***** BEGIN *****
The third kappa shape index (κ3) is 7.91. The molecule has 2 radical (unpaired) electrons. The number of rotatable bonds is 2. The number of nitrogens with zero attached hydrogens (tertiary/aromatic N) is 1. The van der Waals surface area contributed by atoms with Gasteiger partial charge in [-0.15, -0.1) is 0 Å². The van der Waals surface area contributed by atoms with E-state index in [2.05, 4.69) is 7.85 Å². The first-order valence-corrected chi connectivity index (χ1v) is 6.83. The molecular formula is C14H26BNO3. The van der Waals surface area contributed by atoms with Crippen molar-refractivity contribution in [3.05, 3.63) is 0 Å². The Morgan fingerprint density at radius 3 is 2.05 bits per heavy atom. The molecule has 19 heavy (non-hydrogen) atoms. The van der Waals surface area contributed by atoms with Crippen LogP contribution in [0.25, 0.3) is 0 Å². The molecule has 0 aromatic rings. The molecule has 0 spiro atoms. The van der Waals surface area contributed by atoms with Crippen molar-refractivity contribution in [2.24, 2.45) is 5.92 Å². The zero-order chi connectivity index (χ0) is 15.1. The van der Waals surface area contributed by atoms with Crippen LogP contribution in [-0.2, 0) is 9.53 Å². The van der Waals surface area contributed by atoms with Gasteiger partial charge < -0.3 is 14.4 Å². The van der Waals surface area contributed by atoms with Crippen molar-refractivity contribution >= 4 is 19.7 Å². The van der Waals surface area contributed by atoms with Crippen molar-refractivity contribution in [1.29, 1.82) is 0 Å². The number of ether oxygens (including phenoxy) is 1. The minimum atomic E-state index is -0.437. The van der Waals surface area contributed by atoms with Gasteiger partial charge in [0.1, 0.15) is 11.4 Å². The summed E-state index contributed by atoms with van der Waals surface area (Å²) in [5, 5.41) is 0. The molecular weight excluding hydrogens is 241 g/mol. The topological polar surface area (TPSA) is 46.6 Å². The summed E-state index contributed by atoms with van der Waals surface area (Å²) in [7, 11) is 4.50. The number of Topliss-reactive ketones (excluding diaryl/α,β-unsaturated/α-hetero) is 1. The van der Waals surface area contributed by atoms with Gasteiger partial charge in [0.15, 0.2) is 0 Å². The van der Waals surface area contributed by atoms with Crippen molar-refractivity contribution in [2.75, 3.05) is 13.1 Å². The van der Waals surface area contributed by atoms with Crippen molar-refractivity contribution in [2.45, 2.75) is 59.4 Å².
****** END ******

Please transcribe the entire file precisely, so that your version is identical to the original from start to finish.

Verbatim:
The third kappa shape index (κ3) is 7.91. The molecule has 2 radical (unpaired) electrons. The number of rotatable bonds is 2. The number of nitrogens with zero attached hydrogens (tertiary/aromatic N) is 1. The van der Waals surface area contributed by atoms with Gasteiger partial charge in [-0.15, -0.1) is 0 Å². The van der Waals surface area contributed by atoms with E-state index in [2.05, 4.69) is 7.85 Å². The first-order valence-corrected chi connectivity index (χ1v) is 6.83. The molecular formula is C14H26BNO3. The van der Waals surface area contributed by atoms with Crippen molar-refractivity contribution in [3.05, 3.63) is 0 Å². The Morgan fingerprint density at radius 3 is 2.05 bits per heavy atom. The molecule has 19 heavy (non-hydrogen) atoms. The van der Waals surface area contributed by atoms with Crippen LogP contribution in [0.25, 0.3) is 0 Å². The molecule has 0 aromatic rings. The molecule has 0 spiro atoms. The van der Waals surface area contributed by atoms with Crippen molar-refractivity contribution in [2.24, 2.45) is 5.92 Å². The zero-order chi connectivity index (χ0) is 15.1. The van der Waals surface area contributed by atoms with Crippen LogP contribution in [-0.2, 0) is 9.53 Å². The van der Waals surface area contributed by atoms with Gasteiger partial charge < -0.3 is 14.4 Å². The van der Waals surface area contributed by atoms with Crippen molar-refractivity contribution >= 4 is 19.7 Å². The van der Waals surface area contributed by atoms with Crippen molar-refractivity contribution in [1.29, 1.82) is 0 Å². The number of ether oxygens (including phenoxy) is 1. The minimum atomic E-state index is -0.437. The van der Waals surface area contributed by atoms with Gasteiger partial charge in [0.1, 0.15) is 11.4 Å². The summed E-state index contributed by atoms with van der Waals surface area (Å²) in [5, 5.41) is 0. The molecular weight excluding hydrogens is 241 g/mol. The topological polar surface area (TPSA) is 46.6 Å². The summed E-state index contributed by atoms with van der Waals surface area (Å²) in [7, 11) is 4.50. The number of Topliss-reactive ketones (excluding diaryl/α,β-unsaturated/α-hetero) is 1. The van der Waals surface area contributed by atoms with Gasteiger partial charge in [0.15, 0.2) is 0 Å². The van der Waals surface area contributed by atoms with Crippen molar-refractivity contribution in [2.75, 3.05) is 13.1 Å². The van der Waals surface area contributed by atoms with Crippen molar-refractivity contribution in [2.45, 2.75) is 59.4 Å².